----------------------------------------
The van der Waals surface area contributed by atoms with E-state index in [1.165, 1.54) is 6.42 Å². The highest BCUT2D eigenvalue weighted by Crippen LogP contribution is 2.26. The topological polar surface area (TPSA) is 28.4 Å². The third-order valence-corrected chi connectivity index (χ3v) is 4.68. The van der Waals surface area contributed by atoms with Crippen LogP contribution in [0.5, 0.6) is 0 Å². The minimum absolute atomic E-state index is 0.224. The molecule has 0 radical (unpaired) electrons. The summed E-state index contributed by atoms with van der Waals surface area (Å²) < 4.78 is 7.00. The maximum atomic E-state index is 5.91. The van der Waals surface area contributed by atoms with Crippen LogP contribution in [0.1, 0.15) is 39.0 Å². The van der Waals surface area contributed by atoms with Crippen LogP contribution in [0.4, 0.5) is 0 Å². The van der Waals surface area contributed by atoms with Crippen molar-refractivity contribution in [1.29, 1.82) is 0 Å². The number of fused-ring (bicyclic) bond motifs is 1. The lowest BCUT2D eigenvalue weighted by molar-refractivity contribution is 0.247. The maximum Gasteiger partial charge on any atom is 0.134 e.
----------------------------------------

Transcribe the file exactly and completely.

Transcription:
The van der Waals surface area contributed by atoms with E-state index in [1.165, 1.54) is 6.42 Å². The highest BCUT2D eigenvalue weighted by Crippen LogP contribution is 2.26. The topological polar surface area (TPSA) is 28.4 Å². The third-order valence-corrected chi connectivity index (χ3v) is 4.68. The van der Waals surface area contributed by atoms with Crippen LogP contribution in [0.5, 0.6) is 0 Å². The minimum absolute atomic E-state index is 0.224. The molecule has 0 radical (unpaired) electrons. The summed E-state index contributed by atoms with van der Waals surface area (Å²) < 4.78 is 7.00. The maximum atomic E-state index is 5.91. The van der Waals surface area contributed by atoms with Crippen LogP contribution in [0.1, 0.15) is 39.0 Å². The van der Waals surface area contributed by atoms with Crippen LogP contribution in [0.4, 0.5) is 0 Å². The van der Waals surface area contributed by atoms with Crippen molar-refractivity contribution in [1.29, 1.82) is 0 Å². The number of fused-ring (bicyclic) bond motifs is 1. The lowest BCUT2D eigenvalue weighted by molar-refractivity contribution is 0.247. The maximum Gasteiger partial charge on any atom is 0.134 e.